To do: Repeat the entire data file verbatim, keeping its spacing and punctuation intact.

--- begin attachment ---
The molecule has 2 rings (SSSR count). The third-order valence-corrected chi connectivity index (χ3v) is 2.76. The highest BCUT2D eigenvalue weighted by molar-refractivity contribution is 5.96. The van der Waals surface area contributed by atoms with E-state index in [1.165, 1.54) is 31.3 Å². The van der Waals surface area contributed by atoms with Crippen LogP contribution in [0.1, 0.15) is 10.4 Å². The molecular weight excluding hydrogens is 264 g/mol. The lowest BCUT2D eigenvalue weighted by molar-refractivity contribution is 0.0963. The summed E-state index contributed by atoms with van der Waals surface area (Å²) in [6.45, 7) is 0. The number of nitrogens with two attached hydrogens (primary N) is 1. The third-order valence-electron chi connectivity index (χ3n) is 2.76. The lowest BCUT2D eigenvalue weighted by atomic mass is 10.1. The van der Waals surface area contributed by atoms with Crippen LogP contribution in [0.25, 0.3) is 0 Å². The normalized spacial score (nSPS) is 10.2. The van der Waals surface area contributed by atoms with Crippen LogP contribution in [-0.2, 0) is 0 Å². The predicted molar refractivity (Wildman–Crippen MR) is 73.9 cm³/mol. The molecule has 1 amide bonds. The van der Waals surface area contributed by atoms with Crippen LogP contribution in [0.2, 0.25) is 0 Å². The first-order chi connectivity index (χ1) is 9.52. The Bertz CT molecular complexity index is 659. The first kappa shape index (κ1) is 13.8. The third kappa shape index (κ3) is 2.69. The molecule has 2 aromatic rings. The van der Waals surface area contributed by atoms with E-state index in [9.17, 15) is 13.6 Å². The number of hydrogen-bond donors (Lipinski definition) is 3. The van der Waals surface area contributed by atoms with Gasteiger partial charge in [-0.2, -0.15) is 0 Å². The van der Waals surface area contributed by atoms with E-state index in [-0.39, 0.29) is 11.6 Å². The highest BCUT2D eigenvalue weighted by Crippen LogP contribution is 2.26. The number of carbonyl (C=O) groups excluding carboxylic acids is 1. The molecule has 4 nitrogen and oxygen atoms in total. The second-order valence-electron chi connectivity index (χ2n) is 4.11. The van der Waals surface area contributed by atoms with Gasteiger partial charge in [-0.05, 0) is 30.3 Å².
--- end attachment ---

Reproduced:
The molecule has 2 rings (SSSR count). The third-order valence-corrected chi connectivity index (χ3v) is 2.76. The highest BCUT2D eigenvalue weighted by molar-refractivity contribution is 5.96. The van der Waals surface area contributed by atoms with E-state index in [1.165, 1.54) is 31.3 Å². The van der Waals surface area contributed by atoms with Crippen LogP contribution in [0.1, 0.15) is 10.4 Å². The molecular weight excluding hydrogens is 264 g/mol. The lowest BCUT2D eigenvalue weighted by molar-refractivity contribution is 0.0963. The summed E-state index contributed by atoms with van der Waals surface area (Å²) in [6.45, 7) is 0. The number of nitrogens with two attached hydrogens (primary N) is 1. The third-order valence-electron chi connectivity index (χ3n) is 2.76. The lowest BCUT2D eigenvalue weighted by atomic mass is 10.1. The van der Waals surface area contributed by atoms with Crippen LogP contribution in [0.25, 0.3) is 0 Å². The normalized spacial score (nSPS) is 10.2. The van der Waals surface area contributed by atoms with Crippen LogP contribution in [-0.2, 0) is 0 Å². The predicted molar refractivity (Wildman–Crippen MR) is 73.9 cm³/mol. The molecule has 1 amide bonds. The van der Waals surface area contributed by atoms with Crippen LogP contribution in [0.2, 0.25) is 0 Å². The first-order chi connectivity index (χ1) is 9.52. The Bertz CT molecular complexity index is 659. The first kappa shape index (κ1) is 13.8. The third kappa shape index (κ3) is 2.69. The molecule has 2 aromatic rings. The van der Waals surface area contributed by atoms with E-state index in [9.17, 15) is 13.6 Å². The number of hydrogen-bond donors (Lipinski definition) is 3. The van der Waals surface area contributed by atoms with Gasteiger partial charge in [-0.2, -0.15) is 0 Å². The van der Waals surface area contributed by atoms with E-state index in [-0.39, 0.29) is 11.6 Å². The highest BCUT2D eigenvalue weighted by Crippen LogP contribution is 2.26. The number of carbonyl (C=O) groups excluding carboxylic acids is 1. The molecule has 4 nitrogen and oxygen atoms in total. The second-order valence-electron chi connectivity index (χ2n) is 4.11. The van der Waals surface area contributed by atoms with Gasteiger partial charge in [-0.05, 0) is 30.3 Å².